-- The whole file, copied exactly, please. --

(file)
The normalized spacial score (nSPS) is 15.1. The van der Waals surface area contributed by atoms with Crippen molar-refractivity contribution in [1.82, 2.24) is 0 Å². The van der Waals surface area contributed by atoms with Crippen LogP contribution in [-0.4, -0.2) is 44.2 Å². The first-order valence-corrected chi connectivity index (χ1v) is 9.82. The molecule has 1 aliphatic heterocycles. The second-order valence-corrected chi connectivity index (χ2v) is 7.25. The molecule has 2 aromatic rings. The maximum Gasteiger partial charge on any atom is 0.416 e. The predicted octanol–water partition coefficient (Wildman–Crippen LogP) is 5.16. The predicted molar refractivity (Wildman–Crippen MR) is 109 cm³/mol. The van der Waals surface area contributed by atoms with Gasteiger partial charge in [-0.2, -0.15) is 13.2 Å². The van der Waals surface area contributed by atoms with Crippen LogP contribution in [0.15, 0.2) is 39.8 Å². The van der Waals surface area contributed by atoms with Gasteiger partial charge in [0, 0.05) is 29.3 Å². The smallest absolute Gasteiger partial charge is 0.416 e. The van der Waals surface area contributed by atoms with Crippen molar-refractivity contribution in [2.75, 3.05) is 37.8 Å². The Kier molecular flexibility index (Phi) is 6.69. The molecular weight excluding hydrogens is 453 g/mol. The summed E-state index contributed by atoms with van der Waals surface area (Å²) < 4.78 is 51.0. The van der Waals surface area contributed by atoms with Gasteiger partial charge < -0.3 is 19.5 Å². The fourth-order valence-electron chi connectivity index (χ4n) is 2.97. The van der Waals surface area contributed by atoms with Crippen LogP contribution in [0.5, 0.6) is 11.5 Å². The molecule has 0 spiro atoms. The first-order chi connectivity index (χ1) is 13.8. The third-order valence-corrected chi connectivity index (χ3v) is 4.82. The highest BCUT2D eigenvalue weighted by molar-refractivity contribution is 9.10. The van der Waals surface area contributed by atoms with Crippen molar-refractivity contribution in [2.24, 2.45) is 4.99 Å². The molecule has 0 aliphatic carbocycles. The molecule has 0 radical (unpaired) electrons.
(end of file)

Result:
The normalized spacial score (nSPS) is 15.1. The van der Waals surface area contributed by atoms with Crippen molar-refractivity contribution in [1.82, 2.24) is 0 Å². The van der Waals surface area contributed by atoms with Crippen LogP contribution in [-0.4, -0.2) is 44.2 Å². The first-order valence-corrected chi connectivity index (χ1v) is 9.82. The molecule has 1 aliphatic heterocycles. The second-order valence-corrected chi connectivity index (χ2v) is 7.25. The molecule has 2 aromatic rings. The maximum Gasteiger partial charge on any atom is 0.416 e. The predicted octanol–water partition coefficient (Wildman–Crippen LogP) is 5.16. The predicted molar refractivity (Wildman–Crippen MR) is 109 cm³/mol. The van der Waals surface area contributed by atoms with Gasteiger partial charge in [-0.2, -0.15) is 13.2 Å². The van der Waals surface area contributed by atoms with Crippen LogP contribution in [0.15, 0.2) is 39.8 Å². The van der Waals surface area contributed by atoms with Gasteiger partial charge in [0, 0.05) is 29.3 Å². The smallest absolute Gasteiger partial charge is 0.416 e. The van der Waals surface area contributed by atoms with Crippen molar-refractivity contribution in [2.75, 3.05) is 37.8 Å². The Kier molecular flexibility index (Phi) is 6.69. The molecular weight excluding hydrogens is 453 g/mol. The summed E-state index contributed by atoms with van der Waals surface area (Å²) < 4.78 is 51.0. The van der Waals surface area contributed by atoms with Gasteiger partial charge < -0.3 is 19.5 Å². The fourth-order valence-electron chi connectivity index (χ4n) is 2.97. The van der Waals surface area contributed by atoms with Crippen LogP contribution in [0.5, 0.6) is 11.5 Å². The molecule has 0 spiro atoms. The first-order chi connectivity index (χ1) is 13.8. The third-order valence-corrected chi connectivity index (χ3v) is 4.82. The highest BCUT2D eigenvalue weighted by molar-refractivity contribution is 9.10. The van der Waals surface area contributed by atoms with Crippen molar-refractivity contribution in [2.24, 2.45) is 4.99 Å². The molecule has 0 aliphatic carbocycles. The molecule has 0 radical (unpaired) electrons.